36. With regard to the National Convention and the drafting of the Constitution, priority must be given to national reconciliation and achieving peaceful relations between all the national races in order to obtain a consensus in the country and secure the Union. When asked by the Special Rapporteur if a copy of the Universal Declaration of Human Rights, in the Burmese language, had been provided to every National Convention delegate in relation to deliberations on a future constitution, the Minister said that it was impossible to distribute it among 700 delegates, but an English copy was available at the Convention Library.
37. On the afternoon of 10 November 1994, the Special Rapporteur met with Col. Kyaw Win, Deputy Director of the Directorate of Defence Services Intelligence. During the meeting, various issues relevant to the mandate of the Special Rapporteur were discussed.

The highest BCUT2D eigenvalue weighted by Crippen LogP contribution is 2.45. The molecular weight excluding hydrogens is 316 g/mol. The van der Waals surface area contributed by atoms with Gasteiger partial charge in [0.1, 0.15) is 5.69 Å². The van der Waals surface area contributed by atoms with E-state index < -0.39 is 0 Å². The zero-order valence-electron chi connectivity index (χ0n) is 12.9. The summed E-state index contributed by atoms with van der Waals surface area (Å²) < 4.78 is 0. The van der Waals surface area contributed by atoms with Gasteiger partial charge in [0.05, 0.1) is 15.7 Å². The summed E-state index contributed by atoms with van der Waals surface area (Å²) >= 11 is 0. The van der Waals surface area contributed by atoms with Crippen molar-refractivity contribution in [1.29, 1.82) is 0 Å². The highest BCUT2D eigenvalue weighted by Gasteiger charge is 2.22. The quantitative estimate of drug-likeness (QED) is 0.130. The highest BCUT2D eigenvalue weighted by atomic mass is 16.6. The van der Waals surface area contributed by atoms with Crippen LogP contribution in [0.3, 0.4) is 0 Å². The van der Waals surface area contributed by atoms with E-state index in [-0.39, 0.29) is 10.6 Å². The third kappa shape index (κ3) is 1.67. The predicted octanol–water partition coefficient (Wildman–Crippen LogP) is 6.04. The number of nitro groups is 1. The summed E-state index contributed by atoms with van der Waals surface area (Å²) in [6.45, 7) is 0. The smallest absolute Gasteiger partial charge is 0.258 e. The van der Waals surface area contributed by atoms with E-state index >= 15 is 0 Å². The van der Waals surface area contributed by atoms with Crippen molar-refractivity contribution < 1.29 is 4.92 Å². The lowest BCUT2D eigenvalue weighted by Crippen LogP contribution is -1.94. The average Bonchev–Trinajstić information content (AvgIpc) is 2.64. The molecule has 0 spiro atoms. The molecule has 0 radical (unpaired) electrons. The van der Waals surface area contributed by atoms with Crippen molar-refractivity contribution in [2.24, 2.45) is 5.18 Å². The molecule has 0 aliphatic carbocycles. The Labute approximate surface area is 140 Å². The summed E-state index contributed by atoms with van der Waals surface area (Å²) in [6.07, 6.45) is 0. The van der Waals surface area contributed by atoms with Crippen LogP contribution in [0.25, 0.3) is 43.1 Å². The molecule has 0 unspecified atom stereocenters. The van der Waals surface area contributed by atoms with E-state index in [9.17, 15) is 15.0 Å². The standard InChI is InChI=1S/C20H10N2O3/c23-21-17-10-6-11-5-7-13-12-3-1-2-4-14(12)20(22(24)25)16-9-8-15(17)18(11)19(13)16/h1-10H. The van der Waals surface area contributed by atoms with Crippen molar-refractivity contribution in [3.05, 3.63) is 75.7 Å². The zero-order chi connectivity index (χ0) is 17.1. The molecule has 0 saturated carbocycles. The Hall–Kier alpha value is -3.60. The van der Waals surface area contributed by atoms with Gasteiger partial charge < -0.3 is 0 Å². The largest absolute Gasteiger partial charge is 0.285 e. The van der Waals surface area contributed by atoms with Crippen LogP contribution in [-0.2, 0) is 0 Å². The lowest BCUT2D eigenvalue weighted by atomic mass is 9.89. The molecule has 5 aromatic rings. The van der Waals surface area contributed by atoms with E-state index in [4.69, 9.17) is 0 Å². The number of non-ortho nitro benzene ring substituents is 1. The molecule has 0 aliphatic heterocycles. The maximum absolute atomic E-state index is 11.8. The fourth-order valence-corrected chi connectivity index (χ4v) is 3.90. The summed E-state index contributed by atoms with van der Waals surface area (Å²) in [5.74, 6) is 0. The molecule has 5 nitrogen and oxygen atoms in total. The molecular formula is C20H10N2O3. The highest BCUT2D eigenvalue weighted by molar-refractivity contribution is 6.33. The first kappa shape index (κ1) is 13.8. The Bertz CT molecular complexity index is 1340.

38. Col. Kyaw Win explained to the Special Rapporteur that the principal aim of the current Government was to achieve democracy in the country. He added that that objective could not be achieved without stability in the country. Therefore, priority was being given to national reconciliation and economic development.
39. Regarding political stability, Col. Kyaw Win informed the Special Rapporteur that there were still three "insurgent" groups (the Karen National Union (KNU); a Mon faction; and the Karen National Union Party (KNUPP)) who were not taking part in the work of the National Convention.